Back to that cry ‘Abba, Father’. ..Just to make that cry is to take our place in the life of the Holy Spirit. It is to open ourselves and allow ourselves to enter into the love of God.
That opening of ourselves is essential in any relationship. Our relationship with God is already there, but we will not know it if our hearts, souls and minds are closed to it. And when we do open ourselves, He always responds.
In our Gospel reading, we are reminded of Nicodemus, a Pharisee, who longed to believe, but did not understand. He came to Jesus in the secrecy of night to question him. He is literally and figuratively ‘in the dark’. Jesus responds but characteristically he doesn’t give an answer. He offers Nicodemus a vision of life with God and experience of Him. He invites Nicodemus to be born of ‘water and the Spirit’. This represents both the physicality of life with God through Baptism and everything we do in our daily lives; and entering into the spiritual relationship which drives everything we do and are and which transforms our existence. Some things cannot be explained with answers that we expect – or wish for. They can only be experienced through the presence of God working in and through the diverse and sometimes difficult experiences of life. This is true of the mystery of the Trinity.
If we look at the profoundest truths of our lives, then I suspect we will conclude that are not provable ‘facts’. Rather, they are rooted in relational, personal experiences that have transformed our experience in one way or another.
In my current work, I am engaging with people who serve people in some of the most conflicted corners of the planet. The challenges and traumas that so many people around the world face are simply unimaginable, and yet it is precisely in such situations that one finds numerous people of incredible courage and perseverance who are bringing life, light and hope in situations of almost intolerable darkness. And mostly, the source and inspiration of their strength to do so comes from their faith and their relationship with the Trinity that we celebrate today. But we do not have to look to the remotest and most conflicted corners of the planet to discover that truth. I’m sure each of us can think of such examples in our own spheres of encounter.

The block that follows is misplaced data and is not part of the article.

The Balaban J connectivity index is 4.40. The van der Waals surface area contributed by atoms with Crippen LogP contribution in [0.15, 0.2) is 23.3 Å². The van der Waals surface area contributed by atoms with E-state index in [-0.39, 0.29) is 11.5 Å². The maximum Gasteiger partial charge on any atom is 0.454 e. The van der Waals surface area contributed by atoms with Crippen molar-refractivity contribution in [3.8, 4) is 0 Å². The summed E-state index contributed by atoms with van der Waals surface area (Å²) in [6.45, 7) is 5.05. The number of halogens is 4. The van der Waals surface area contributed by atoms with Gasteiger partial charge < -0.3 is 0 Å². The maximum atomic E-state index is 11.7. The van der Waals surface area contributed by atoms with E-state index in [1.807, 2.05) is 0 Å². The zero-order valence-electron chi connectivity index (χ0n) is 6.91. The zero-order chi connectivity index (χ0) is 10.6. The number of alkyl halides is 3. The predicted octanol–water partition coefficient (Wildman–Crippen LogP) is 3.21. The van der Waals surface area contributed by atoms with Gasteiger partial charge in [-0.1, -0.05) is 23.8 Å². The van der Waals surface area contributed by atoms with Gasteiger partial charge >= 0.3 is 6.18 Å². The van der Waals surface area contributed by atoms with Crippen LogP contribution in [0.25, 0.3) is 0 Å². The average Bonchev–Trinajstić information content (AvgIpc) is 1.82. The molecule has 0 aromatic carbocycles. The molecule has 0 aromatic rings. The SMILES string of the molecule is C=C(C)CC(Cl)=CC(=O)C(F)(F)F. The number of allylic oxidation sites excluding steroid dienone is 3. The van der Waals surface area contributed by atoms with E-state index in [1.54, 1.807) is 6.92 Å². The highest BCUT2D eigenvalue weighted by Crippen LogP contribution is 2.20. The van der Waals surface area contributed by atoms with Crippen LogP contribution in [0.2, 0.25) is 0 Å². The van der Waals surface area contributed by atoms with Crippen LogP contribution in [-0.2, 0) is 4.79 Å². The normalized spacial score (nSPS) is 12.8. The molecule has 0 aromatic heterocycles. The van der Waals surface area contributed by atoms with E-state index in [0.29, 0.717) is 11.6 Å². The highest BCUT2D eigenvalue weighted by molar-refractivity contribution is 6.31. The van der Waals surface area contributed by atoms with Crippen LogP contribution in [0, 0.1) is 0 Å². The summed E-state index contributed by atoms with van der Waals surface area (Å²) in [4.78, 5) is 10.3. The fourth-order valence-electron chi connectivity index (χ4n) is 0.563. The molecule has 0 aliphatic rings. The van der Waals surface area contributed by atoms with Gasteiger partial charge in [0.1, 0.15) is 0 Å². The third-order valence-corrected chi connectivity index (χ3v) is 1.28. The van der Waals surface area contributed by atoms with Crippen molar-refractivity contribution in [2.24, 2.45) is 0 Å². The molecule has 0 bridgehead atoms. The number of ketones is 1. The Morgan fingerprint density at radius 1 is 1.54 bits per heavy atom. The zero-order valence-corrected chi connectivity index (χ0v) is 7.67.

As one theologian put it: “The early church teachers spoke about the Trinity as perichoresis, the giving of one’s self and the receiving of another that happens in a dance. Perichoresis is the dance of love between the Father, the Son, and Holy Spirit. They are distinct and yet one the way dancers and the dance are distinct and yet one. Take away the dance and there are no dancers. Take way the dancers and there is no dance.”
But this dance of love spills out beyond the three persons. As John writes: “For God so loved the world that he gave his only Son, so that everyone who believes in him may not perish but may have eternal life.”
(Note ‘God so loved the world’. : Not ‘God so loved Christians, or British people, or Anglicans or Catholics, but God so loved the world’.
This dance of love reaches out, connects, and enfolds all humanity. The Trinity of the Godhead reaches out and connects, in Christ and through the Spirit with all of God’s creation.
That is why we call the rest of the Church’s year the season of Trinity. It is the time of year; the season of growth, where we learn what this means for all of us. It is the season where we remember that in this relationship, no-one is left out and we are invited to join the dance. May we never stop learning, for the sake of everyone, how to do so.